Each month we bring the trainees in our network together for a 'Teach Meet'. These events are themed around a timely and relevant topic, designed to supplement their training. This month, our Teach Meet and our focus is all about wellbeing, which we know is an important topic to revisit at this point in the academic year. The excitement of the start of term has faded; the nights are drawing in; and it can start to feel like the Christmas break is a long way away .
Here, Carmel Greene, director of ITT at Inspiration trust, and Terri Slater from Ark Teacher Training, share some of their top tips for looking after your wellbeing as a new teacher.
The importance of looking after you
Terri Slater worked alongside our Now Teach trainees last year and offers a word of caution for career-changers: ‘Many Now Teachers are used to working incredibly hard in their previous careers and haven’t always created time for self-care and to ‘switch off’; this is a must! You need to set your boundaries, e.g. not replying to e-mails past 6.00pm, avoiding regularly working late or not getting enough sleep. Chances are you are coming from a very successful previous career where you have gained vast experience, which can make it easy to put too much pressure on yourself’.
Carmel agrees and suggests that when you are feeling overwhelmed, ‘it is more important than ever that you draw a line under things and instead prioritise the thing you know will ultimately make you feel better. Whether that’s getting an early night, watching a film with your partner, spending some time with your children - or going for a run - whatever it is, do that. Schools are like mirrors; whatever you’re feeling will be reflected back to you in your interactions not just with the children, but also with the staff’.
Think carefully about priorities when managing your time
‘Teachers are naturally do-ers, fixers - many of us even perfectionists’ says Carmel. ‘Sometimes however, perfect can be the enemy of the good. Whether that’s making the 100th edit to a PowerPoint, or trying to correct every grammatical mistake on a piece of written work, the reality is that we can’t do everything ‘perfectly’ all of the time. The work of a teacher can sometimes feel too big and, actually, I often think that’s because it is. What we’re actually doing when we’re making that 100th edit, in a strange kind of way, is projecting our concerns and anxieties about the lesson into something that actually won’t really make a difference’.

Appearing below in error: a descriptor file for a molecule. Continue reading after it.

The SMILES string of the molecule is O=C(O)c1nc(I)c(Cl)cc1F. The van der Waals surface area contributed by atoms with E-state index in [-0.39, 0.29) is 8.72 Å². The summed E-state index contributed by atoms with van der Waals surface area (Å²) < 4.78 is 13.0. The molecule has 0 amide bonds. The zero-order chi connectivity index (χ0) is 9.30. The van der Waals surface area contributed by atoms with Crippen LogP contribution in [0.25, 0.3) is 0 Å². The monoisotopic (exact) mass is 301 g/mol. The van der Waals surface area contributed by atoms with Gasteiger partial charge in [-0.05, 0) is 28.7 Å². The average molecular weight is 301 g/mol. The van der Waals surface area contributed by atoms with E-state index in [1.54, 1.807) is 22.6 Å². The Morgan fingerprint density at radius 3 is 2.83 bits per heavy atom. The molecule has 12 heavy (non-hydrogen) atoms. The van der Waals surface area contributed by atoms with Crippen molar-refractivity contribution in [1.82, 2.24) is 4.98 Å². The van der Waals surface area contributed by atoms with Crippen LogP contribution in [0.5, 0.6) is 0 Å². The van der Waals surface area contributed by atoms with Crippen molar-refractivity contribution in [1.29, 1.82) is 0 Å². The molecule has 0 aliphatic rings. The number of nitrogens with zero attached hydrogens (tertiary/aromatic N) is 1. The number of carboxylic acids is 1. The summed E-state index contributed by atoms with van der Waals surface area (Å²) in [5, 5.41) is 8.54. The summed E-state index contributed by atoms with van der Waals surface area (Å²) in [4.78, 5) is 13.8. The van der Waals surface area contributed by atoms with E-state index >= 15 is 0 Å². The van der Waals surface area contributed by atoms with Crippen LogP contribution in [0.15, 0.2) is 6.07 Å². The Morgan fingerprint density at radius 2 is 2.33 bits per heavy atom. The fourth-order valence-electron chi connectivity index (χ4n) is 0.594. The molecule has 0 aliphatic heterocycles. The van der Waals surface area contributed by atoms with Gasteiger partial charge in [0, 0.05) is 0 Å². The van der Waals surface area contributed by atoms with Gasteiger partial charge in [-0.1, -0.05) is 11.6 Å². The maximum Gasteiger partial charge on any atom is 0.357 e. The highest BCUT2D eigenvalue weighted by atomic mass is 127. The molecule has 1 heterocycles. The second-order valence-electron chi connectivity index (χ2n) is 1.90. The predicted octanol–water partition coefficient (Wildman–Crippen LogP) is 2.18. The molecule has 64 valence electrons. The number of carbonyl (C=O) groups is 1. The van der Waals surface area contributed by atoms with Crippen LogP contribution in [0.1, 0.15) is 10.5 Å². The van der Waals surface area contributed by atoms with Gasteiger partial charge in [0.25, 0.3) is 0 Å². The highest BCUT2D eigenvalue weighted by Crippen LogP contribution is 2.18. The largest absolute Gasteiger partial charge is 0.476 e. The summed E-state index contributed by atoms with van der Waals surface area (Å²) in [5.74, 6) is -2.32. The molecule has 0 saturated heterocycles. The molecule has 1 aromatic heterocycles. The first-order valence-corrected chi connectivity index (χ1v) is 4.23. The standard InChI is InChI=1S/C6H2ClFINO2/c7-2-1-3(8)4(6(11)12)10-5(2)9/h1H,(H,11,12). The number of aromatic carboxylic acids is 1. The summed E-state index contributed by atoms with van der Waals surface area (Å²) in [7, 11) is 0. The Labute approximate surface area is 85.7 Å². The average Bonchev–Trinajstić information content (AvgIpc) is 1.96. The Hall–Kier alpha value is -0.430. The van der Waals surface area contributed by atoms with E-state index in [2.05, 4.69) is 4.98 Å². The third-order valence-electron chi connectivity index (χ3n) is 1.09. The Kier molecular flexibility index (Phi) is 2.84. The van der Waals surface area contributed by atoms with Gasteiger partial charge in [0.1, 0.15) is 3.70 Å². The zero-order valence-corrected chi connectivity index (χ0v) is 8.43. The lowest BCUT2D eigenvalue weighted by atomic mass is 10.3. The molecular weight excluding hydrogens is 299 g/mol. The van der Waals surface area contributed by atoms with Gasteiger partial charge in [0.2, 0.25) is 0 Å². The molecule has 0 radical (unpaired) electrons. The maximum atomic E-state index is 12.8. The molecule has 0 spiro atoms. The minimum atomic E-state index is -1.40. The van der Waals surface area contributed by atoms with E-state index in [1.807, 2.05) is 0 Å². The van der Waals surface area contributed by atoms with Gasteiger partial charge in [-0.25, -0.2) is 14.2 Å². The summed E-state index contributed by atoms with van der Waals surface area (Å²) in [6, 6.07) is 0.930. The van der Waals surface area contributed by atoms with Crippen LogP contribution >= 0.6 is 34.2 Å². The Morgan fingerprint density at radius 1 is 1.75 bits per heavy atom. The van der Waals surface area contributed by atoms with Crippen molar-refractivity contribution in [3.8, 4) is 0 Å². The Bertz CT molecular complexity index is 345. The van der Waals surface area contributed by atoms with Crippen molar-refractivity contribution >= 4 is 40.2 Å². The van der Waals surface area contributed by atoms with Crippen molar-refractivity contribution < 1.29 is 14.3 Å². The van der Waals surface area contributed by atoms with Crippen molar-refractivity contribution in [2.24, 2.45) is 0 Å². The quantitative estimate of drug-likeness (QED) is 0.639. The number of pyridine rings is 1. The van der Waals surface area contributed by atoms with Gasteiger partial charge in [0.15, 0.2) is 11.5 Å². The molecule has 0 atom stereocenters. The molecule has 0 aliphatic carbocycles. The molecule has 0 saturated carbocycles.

Trainees can often feel a pressure to create everything from scratch, but Terri advises you should ‘use the resources that already exist and focus on establishing your routines, preparing a great teacher exposition and ensuring that the learning is accessible for your students’.
Be realistic about your progress
‘As teachers we often tell our students that making progress is not linear, and yet’, Carmel reminds us, ‘we quickly forget that ourselves when we’re training to teach! It is entirely normal to get stuck, or to hit a bump. In fact, the evidence shows that it is the process of getting stuck and unstuck that means we learn. And the fact is, we’re all learning. Even that expert teacher you’re watching in awe, they’re making mistakes. They’re just better able to adapt and respond because they’ve been practising for longer. So, when you’re training, don’t forget to celebrate your wins and capture your reflections’.
And finally, according to Terri, an important part of these reflections is taking ‘a moment every now and then to remember why you do this; to teach students who really do need great teachers. Part of keeping your eye on this goal as a trainee is to also avoid getting caught up in wider school politics and issues. As a trainee your priorities are to focus on your development, your teaching and your students, You can dwell more deeply on the bigger issues e.g. whole-school curriculum design, school policies or recruitment and retention in a few years if you choose to climb the leadership ladder!’.
This year’s World Mental Health Day is on the 10th October.